Summer Pollard Curling Wand December 18th, 2017 - 10:37:19
Women with thicker hair often over-zealously make use of such higher temperatures. They should be aware of problems like frizzy, fried-out and dry hair caused by the styling device at such high temperatures. If you use the wand more than two to three times a week, you must ensure making use of a leave-in conditioner to replenish the lost moisture. You can also use natural ingredients like eggs for deep conditioning the hair. Additionally, most curling wands and irons heat up within seconds of being switched ON. Care should be taken not to touch the hot barrel as this can cause severe burns on the hands and fingers.
In the past, the only way of curling hair was to leave them in bulky rollers overnight. Today, technology has given us tools like the curling wand and curling iron. By using such appliances, busy working women or college students can save time and get great curls without having to visit expensive salons and parlors. A great deal of technology has gone in making the tools of this type. Gone are the days when one ended up damaging their hair due to extremely hot curling iron barrels. Today the negative ion technology has made it possible to have smooth curls without tugging or breaking ones hair.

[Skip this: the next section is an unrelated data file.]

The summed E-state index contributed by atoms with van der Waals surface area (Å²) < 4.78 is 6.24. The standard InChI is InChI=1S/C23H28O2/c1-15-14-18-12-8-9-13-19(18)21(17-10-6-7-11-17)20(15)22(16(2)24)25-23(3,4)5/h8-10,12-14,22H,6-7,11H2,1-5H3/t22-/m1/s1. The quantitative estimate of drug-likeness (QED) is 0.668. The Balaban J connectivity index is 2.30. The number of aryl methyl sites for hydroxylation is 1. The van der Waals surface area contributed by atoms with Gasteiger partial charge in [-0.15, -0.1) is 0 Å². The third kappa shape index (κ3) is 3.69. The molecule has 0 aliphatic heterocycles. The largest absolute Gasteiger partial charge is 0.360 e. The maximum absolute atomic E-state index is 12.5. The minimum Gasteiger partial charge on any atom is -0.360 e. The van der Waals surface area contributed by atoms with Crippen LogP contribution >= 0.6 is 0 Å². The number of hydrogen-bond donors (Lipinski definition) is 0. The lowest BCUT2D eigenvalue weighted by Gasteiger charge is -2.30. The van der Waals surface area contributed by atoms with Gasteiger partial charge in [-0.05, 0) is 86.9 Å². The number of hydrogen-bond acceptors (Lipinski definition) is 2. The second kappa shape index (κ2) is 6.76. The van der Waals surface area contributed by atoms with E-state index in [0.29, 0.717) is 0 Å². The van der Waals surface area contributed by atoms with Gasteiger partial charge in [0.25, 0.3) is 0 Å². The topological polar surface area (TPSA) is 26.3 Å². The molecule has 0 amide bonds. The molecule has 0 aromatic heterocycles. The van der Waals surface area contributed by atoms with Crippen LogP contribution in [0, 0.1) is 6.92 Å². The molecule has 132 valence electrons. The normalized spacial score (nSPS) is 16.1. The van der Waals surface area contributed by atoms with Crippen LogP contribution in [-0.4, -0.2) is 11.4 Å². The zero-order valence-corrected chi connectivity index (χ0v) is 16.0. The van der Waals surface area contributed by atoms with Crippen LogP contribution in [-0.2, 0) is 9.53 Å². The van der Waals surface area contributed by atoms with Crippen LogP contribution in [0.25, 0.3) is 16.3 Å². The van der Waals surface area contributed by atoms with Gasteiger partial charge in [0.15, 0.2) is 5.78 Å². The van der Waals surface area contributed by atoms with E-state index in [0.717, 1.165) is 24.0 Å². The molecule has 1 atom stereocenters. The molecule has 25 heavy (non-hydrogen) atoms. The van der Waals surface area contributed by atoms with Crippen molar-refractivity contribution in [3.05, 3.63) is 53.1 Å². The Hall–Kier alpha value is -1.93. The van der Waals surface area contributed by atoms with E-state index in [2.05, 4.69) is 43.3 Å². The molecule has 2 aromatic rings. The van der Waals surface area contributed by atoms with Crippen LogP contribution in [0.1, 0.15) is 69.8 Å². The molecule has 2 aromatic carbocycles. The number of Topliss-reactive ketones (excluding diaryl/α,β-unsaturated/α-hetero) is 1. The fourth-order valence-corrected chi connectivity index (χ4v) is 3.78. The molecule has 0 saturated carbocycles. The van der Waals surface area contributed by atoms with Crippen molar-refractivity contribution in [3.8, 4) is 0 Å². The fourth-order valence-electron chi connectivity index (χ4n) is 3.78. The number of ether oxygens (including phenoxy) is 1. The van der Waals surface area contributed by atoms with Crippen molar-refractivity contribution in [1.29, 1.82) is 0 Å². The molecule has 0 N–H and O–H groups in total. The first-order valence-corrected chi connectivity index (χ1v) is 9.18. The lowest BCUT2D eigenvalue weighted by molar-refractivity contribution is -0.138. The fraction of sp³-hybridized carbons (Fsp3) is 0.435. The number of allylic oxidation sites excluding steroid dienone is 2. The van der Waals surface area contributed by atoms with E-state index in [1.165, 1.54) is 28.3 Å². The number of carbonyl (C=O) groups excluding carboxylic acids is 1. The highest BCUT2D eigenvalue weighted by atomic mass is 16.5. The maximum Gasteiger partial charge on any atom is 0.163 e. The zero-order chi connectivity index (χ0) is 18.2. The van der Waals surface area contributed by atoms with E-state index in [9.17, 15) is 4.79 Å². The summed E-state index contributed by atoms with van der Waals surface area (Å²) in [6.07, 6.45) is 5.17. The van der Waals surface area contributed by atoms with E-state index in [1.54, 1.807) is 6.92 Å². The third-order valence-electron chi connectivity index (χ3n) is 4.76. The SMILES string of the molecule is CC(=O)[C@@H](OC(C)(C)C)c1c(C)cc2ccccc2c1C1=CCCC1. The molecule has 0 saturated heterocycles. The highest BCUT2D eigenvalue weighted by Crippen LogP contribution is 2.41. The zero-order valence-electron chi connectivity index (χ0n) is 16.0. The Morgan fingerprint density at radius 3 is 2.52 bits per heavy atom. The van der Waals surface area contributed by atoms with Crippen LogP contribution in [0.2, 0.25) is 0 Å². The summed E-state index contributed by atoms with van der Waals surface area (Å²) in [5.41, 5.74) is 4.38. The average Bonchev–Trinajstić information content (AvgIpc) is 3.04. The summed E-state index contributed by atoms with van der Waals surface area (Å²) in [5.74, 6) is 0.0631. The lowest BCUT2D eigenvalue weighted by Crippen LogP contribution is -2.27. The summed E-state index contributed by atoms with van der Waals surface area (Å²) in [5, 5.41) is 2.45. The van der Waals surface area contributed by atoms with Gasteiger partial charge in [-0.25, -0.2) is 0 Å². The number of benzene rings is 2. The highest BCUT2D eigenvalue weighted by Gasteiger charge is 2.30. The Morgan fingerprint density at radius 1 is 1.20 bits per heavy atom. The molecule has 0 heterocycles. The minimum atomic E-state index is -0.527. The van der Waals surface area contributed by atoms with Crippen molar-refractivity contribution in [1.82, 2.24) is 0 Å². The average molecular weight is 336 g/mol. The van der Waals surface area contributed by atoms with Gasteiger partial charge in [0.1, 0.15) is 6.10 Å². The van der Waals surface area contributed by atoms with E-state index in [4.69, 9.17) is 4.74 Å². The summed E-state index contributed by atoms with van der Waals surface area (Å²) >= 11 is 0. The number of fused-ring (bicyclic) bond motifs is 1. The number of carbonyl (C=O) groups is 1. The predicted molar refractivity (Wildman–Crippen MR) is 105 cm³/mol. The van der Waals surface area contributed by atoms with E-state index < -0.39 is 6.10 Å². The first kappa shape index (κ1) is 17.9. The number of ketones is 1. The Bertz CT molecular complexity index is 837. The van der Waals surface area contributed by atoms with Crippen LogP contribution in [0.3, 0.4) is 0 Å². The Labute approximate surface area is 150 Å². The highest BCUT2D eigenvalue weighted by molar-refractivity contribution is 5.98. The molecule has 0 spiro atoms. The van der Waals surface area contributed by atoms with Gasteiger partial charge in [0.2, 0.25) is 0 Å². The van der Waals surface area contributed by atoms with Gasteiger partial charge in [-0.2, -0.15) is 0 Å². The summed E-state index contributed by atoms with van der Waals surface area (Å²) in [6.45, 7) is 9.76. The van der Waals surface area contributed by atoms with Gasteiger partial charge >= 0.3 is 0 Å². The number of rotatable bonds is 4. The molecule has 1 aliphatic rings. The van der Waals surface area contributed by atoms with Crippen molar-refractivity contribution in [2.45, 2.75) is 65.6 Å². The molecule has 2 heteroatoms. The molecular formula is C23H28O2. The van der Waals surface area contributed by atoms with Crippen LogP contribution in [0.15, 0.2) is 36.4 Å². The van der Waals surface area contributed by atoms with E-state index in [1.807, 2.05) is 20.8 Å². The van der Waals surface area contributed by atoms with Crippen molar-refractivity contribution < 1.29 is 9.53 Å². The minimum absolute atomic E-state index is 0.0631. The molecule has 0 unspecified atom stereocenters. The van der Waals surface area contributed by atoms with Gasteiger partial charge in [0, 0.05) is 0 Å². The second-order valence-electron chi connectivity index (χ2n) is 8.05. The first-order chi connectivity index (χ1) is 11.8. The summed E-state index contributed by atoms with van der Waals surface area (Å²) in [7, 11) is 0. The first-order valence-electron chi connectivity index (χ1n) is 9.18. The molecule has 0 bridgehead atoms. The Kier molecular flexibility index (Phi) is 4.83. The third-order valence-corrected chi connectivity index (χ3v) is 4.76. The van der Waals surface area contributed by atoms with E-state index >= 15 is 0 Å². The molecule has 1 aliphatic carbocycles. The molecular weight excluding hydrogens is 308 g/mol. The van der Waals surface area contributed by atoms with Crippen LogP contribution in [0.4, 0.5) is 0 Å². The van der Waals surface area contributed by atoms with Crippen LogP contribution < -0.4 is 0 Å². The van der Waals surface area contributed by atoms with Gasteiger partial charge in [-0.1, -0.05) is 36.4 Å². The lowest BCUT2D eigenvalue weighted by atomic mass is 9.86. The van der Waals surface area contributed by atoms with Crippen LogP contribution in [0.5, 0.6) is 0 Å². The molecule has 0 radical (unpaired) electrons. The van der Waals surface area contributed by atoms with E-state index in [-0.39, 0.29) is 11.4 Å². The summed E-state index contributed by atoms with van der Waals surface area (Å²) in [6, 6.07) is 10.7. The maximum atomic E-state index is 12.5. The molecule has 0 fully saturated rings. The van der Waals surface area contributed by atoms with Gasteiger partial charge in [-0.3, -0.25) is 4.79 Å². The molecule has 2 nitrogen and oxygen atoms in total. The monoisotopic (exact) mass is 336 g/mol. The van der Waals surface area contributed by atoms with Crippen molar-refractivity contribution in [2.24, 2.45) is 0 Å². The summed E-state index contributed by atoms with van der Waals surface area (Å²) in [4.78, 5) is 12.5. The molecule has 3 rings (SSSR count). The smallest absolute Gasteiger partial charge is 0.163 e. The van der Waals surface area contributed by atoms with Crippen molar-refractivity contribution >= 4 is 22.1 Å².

This will prevent the hair shaft from being damaged. Temperature settings of the curling wand and your Hair type Note that there are different heat settings for curling different hair types.This is more so in case you are using a curling wand having adjustable temperatures. In digitally controlled devices the general rule of thumb is: 1) Low setting (250 F) for delicate, fine and color treated hair 2) Medium setting (310 F) for average thick hair 3) Medium high (330 F) for thick and wavy hair 4) High Max (360 to 395 F) for hard to curl or very thick hair. Remember that, for consistent styling of hair, most top brands of wands today, use a surge of power to keep the barrel continuously heated.
The fact whether the Marcel iron was a modification of Maxims device or an original creation is lost in history; so one cannot say for sure who the inventor of the curling wand is. In 1906, a German hair dresser by the name Charles L. Nessler used borax paste and hot irons to curl hair using eight hour long procedures! This was improved upon in 1914, by Eugene Sutter who used 20 heaters to reduce this curling time considerably. By 1920 a Parisian beautician Rambaud claimed to have perfected a system for curling hair, but a more significant invention came in 1945 when a French chemist by the name EugeneSchueller of LOreal laboratories used rods of varying diameters to control the depth and quantity of curls. By 1960, LOreal had also developed its polymer hairspray to hold the curls in place.